Perhaps this post is tempting fate. If my mother were here, she’d no doubt tell me to put the laptop away and go to bed, and not to be writing nonsense all over my lovely blog. But she’s not, so I’m going to take a short trip down a dark and scary road, and talk a little bit about disappointment.
Anyone who stops by here on a regular basis (hello and thank you, by the way) will know that a writer is what I want to be. Anyone with half a brain will know that it’s not exactly a secure or lucrative thing to do with your life. You may also have gathered that I’m sort of new to the whole writing scene – I’m just beginning to dip my toes in the cold, unforgiving water that is A Writing Career. I’m green, full of ‘notions’ (as we say in Ireland), perhaps even a little too optimistic. I’m aware of all this, I know that it’s not very clever, and I know that I will, at some stage – possibly in the very near future – have to deal with disappointment.
The bad thing is, I know from personal experience that I don’t deal well with disappointment. I’m almost afraid to get feedback on my writing, because it (both my writing, and by extension, the criticism) feels so personal to me, and if the feedback isn’t good, it feels like a laceration across my heart. This is ridiculous, of course – I’m well aware of it, too. But it’s a hard habit to break. Thinking about it logically, here and now, I realise clearly that interpreting someone’s opinion about something I’ve written as a direct judgement upon me as a person is completely nuts. But still I do it. And because I tend toward that way of thinking, I often wonder why I’m choosing to put myself in the firing line, and why I’m leaving myself open to huge disappointment and rejection. I know that writing professionally is a long, hard struggle. I know that overnight success doesn’t happen. I know that I’m setting myself up for a fall, followed by another fall, followed by another… Knowing it isn’t the same as experiencing it, but I hope it’ll help, when the time comes.
I suppose I’m taking this path in life because I want to write more than I fear being rejected; however, it’s taken me a long, long time to come to this point. It’s also good for me – I tell myself, at least – to start dealing with rejection and disappointment in a constructive way, and to learn (through being rejected and disappointed on a regular basis!) how to separate the feeling of ‘not being good enough’ from my concept of myself. I don’t have any secrets around how to get through the feeling of rejection after rejection – not yet, at least – but I hope that the mental preparation I’m trying to do now will act as some sort of armour when I’m sitting waiting for the phone to ring, or for an email to appear. Sometimes, reminders about what I’m facing come from the most unexpected places. A throwaway comment from a friend today, for instance, threw me into a funk of ‘what the heck am I letting myself in for?’-itis; I went for a long walk in the evening sunshine, and thought about these issues deeply. I came to a few conclusions:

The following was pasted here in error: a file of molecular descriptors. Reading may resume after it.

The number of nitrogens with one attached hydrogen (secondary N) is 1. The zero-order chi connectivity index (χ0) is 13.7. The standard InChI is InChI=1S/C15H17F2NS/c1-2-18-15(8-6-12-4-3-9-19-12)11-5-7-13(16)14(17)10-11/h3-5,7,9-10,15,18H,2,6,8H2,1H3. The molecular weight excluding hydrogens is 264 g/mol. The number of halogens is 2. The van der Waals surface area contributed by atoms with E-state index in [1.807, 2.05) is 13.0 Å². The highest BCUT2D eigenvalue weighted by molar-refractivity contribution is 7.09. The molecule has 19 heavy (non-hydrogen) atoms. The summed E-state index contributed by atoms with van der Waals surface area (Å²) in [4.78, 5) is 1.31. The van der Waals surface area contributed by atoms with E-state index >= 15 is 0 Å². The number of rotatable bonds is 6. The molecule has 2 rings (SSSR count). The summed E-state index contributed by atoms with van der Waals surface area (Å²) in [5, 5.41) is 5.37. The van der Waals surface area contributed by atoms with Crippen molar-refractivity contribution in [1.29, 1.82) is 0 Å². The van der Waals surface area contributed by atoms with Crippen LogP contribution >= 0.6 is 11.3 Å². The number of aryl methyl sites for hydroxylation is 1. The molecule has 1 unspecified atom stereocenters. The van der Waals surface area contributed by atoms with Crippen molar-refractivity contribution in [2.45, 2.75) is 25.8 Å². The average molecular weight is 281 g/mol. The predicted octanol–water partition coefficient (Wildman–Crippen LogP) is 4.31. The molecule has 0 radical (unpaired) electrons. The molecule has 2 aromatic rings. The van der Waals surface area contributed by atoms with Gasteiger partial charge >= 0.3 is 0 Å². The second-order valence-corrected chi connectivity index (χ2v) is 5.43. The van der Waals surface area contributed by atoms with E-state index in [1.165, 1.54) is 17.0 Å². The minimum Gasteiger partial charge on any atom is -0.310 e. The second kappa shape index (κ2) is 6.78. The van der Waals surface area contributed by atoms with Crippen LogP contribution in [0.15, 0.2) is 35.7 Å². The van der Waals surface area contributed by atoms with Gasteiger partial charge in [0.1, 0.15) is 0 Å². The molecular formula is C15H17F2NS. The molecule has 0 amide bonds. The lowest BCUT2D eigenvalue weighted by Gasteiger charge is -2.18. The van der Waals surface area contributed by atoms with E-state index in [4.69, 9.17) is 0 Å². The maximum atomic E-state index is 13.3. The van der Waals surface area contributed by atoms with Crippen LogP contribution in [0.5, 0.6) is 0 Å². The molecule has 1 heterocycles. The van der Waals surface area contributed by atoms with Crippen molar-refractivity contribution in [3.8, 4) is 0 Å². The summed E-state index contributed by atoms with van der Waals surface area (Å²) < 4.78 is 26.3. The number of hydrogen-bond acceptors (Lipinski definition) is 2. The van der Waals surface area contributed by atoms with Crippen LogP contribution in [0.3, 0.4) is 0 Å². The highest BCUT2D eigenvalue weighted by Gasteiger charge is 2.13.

1. If/When I’m rejected, whether it be by beta-reader, agent, publisher, or whomever, it’ll hurt, but it’s not the end of the world.
2. If/When I’m rejected, I should take time to realise that it is not me who is being rejected. It’s my work which has not come up to scratch, and there may be myriad reasons for that. Tastes differ, the market might not be right, I may have made a huge error in my presentation, or in my work… whatever. It doesn’t mean that I’ve suddenly become a horrible person, who isn’t worthy of anything good happening to her.
3. Rejection, and the crushing disappointment that inevitably follows, is an opportunity to learn and grow. Weed out what’s not working, re-jig your work, and send it out again. Let someone else have the opportunity to read it.
4. Every rejection will make me a better writer, and – more than likely – a far better person, too.
5. When I’m disappointed, I need to allow myself to feel it, get through it, and get over it. Telling myself my own feelings are silly is another route to mental pain, so I hope I’ll allow myself time to recover between onslaughts.
6. Don’t Give Up. I’ve worked hard to get here.
(and my favourite, possibly because it’s my mother’s mantra):
7. All will be well, and all will be well, and all manner of things will be well (Julian of Norwich).
Anybody have any tips, or words of wisdom they’d care to share? For those who are old hands at the whole ‘submit work, which is rejected, which is re-worked, which is submitted again’ cycle – does it get easier with time? (Please say ‘yes’!)